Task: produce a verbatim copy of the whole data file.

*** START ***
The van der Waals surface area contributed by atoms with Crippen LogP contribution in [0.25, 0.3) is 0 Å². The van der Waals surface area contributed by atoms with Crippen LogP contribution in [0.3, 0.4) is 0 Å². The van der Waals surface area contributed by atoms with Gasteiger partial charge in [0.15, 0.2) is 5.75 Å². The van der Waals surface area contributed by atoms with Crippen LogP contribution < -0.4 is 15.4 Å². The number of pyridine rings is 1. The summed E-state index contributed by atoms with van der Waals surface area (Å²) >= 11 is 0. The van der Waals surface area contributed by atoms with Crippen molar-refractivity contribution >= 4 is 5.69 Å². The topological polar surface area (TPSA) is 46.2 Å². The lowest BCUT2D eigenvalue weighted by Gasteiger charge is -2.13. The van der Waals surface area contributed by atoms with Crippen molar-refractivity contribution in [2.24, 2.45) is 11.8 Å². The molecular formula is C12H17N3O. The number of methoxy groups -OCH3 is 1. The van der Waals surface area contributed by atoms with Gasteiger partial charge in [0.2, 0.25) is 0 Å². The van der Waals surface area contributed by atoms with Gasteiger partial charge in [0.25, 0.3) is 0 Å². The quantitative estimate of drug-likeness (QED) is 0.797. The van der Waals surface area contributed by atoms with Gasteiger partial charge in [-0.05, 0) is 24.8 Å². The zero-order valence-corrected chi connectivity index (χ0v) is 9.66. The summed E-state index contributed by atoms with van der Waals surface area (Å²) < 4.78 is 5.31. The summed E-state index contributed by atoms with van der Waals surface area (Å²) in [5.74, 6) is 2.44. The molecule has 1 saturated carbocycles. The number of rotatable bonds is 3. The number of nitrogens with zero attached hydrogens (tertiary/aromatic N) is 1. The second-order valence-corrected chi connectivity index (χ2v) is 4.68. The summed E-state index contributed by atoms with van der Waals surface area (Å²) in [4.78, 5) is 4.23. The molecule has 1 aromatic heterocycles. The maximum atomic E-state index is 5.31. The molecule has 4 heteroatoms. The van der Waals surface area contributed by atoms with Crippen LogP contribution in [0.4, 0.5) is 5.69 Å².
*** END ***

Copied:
The van der Waals surface area contributed by atoms with Crippen LogP contribution in [0.25, 0.3) is 0 Å². The van der Waals surface area contributed by atoms with Crippen LogP contribution in [0.3, 0.4) is 0 Å². The van der Waals surface area contributed by atoms with Gasteiger partial charge in [0.15, 0.2) is 5.75 Å². The van der Waals surface area contributed by atoms with Crippen LogP contribution < -0.4 is 15.4 Å². The number of pyridine rings is 1. The summed E-state index contributed by atoms with van der Waals surface area (Å²) >= 11 is 0. The van der Waals surface area contributed by atoms with Crippen molar-refractivity contribution >= 4 is 5.69 Å². The topological polar surface area (TPSA) is 46.2 Å². The lowest BCUT2D eigenvalue weighted by Gasteiger charge is -2.13. The van der Waals surface area contributed by atoms with Crippen molar-refractivity contribution in [2.24, 2.45) is 11.8 Å². The molecular formula is C12H17N3O. The number of methoxy groups -OCH3 is 1. The van der Waals surface area contributed by atoms with Gasteiger partial charge in [0.2, 0.25) is 0 Å². The van der Waals surface area contributed by atoms with Gasteiger partial charge in [0.25, 0.3) is 0 Å². The quantitative estimate of drug-likeness (QED) is 0.797. The van der Waals surface area contributed by atoms with Gasteiger partial charge in [-0.05, 0) is 24.8 Å². The zero-order valence-corrected chi connectivity index (χ0v) is 9.66. The summed E-state index contributed by atoms with van der Waals surface area (Å²) < 4.78 is 5.31. The summed E-state index contributed by atoms with van der Waals surface area (Å²) in [5.74, 6) is 2.44. The molecule has 1 saturated carbocycles. The number of rotatable bonds is 3. The number of nitrogens with zero attached hydrogens (tertiary/aromatic N) is 1. The second-order valence-corrected chi connectivity index (χ2v) is 4.68. The summed E-state index contributed by atoms with van der Waals surface area (Å²) in [4.78, 5) is 4.23. The molecule has 1 aromatic heterocycles. The maximum atomic E-state index is 5.31. The molecule has 4 heteroatoms. The van der Waals surface area contributed by atoms with Crippen LogP contribution in [0.4, 0.5) is 5.69 Å².